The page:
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The Lincolnton-Lincoln County Chamber of Commerce of the year awards were announced in late 2021. The woman of the year is someone who believes very firmly in paying it forward, Judy Blackwood Holland.

“As a young person growing up in Charlotte, I had an awesome mother, church youth leaders, scout leaders and coaches who influenced and nurtured me,” she said. “One cannot do volunteer work without the support of family. My husband, Charles has always done his part. He was a card-carrying Girl Scout.”

The Hollands moved to Lincolnton in 1969 with their two young daughters. That was when her path took her to meet the outstanding “movers and shakers” in the community such as Betty Gamble, Dot Crowell, Jan Agner, Fran Barnette and later Marcia Cloninger, Diane Brogden, Brenda Robinson, Cathy Davis, and Sherry Reinhardt, just to name just a few. 

The family also became members of First Baptist Church where Holland remains grounded. 

“I served as several PTA officers during my daughters’ school years,” she said. “My involvement with girl scouting has been one of the most rewarding things I’ve done as I have seen my scouts become magnificent, strong young women giving back to their communities.”

Being invited to the Priscilla Book Club is a big highlight in Holland’s life because it’s where she met lots of new forever friends who are mostly teachers.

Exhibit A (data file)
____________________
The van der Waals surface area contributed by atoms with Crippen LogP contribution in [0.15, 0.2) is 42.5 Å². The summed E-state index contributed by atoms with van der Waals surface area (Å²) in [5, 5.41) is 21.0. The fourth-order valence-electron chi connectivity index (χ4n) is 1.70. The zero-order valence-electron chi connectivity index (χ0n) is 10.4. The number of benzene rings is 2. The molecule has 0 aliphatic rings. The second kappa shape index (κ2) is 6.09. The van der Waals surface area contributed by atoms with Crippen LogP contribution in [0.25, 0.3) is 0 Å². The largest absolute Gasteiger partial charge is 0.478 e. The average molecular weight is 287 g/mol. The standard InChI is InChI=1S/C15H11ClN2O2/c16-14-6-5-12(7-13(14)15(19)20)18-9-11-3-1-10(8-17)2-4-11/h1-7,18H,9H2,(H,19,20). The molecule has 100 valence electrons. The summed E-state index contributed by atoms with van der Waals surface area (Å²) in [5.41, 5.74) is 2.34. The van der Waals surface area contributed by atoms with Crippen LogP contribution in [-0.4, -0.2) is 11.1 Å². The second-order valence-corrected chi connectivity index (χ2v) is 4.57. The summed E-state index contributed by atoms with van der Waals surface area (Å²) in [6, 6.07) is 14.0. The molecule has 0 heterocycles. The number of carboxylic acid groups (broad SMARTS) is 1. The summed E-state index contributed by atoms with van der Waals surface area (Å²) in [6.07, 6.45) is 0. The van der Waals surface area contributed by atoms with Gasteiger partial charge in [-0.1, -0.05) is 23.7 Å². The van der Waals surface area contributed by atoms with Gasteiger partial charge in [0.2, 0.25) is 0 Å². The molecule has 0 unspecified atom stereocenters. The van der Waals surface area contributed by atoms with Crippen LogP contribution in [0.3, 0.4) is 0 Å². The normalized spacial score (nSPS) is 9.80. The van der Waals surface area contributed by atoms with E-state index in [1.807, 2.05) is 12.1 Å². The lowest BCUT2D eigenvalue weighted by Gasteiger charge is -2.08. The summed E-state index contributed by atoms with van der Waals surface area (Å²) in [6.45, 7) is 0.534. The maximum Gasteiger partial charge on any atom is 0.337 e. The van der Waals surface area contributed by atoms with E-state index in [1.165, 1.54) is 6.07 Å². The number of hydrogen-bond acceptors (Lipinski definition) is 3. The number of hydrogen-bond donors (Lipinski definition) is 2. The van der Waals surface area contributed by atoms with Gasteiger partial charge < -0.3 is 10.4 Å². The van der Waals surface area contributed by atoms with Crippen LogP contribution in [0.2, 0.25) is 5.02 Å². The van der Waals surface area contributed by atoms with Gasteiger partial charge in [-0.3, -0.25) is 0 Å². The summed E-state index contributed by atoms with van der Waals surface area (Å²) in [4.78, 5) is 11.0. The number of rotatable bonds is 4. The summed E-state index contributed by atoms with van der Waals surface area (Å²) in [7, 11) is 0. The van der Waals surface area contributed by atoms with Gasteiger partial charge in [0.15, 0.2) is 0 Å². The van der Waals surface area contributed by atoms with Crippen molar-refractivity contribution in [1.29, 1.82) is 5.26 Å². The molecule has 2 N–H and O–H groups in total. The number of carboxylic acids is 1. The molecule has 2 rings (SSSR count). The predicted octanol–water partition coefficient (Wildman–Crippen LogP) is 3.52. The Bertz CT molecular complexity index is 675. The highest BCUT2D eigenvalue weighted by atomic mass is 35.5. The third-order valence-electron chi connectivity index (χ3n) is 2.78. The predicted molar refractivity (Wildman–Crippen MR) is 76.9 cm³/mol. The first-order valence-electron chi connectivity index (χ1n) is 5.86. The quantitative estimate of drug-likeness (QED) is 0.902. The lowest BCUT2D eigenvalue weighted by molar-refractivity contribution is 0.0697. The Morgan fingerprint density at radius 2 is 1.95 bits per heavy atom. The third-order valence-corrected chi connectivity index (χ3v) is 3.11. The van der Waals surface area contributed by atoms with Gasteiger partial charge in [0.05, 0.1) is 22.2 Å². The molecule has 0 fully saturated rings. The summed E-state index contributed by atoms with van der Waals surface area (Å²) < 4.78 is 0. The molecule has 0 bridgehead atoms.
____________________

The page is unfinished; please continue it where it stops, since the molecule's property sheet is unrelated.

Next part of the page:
“Band boosters was exciting for us for several years, where I made more life-long friends,” she said. “Time and money spent on young people is never, ever wasted.”

The Hollands have been involved with the Lincoln Cultural Center since the very beginning and they’re thrilled to see all the hustle and bustle in the center. Holland is currently a member of the Lincoln Cultural Center board.

“I felt like it was a community duty to serve on the Planning and Zoning Board for about four years,” she said. “I was also on the first board of Habitat for Humanity because people needed a home for their children. Those houses I helped paint are still there sheltering those families.”

Holland is a charter member of Sunrise Rotary Club, and her husband made her a Paul Harris Fellow. That’s where she said that she met even more new friends who work hard to make Lincoln County better.

“On my bucket list was getting in DAR which I’ve accomplished,” she said. “Those women are true blessings who know what sacrifices gave us the life we live today. My latest adventure has been becoming a member the board of Thunder Over Carolina helping to keep alive the events of the Battle of Ramsour’s Mill.  I really adore those people as they are so passionate about the mission.”

Along the way Holland got her real estate license and for more than 30 years, enjoyed the company of new people as well as Lincoln County residents helping them to find the perfect home.

“I told them how wonderful it is to live in a small community,” she said. “I got to be an ambassador for our wonderful town. Many of those people are now cherished friends. I am not through yet. I’ve just been invited to attend the meeting to a group tasked with preserving historic homes.”

To be accepted as a Woman of the Year nominee, the candidate must live or work in Lincoln County and the areas of a woman’s contributions to be considered include church, civic and community, family, and profession. A secret panel is chosen, and the panel reads each nomination and decides on whom they fell exemplifies the Lincoln County Woman of the Year. Holland now joins a great list of great Lincoln County women of the year.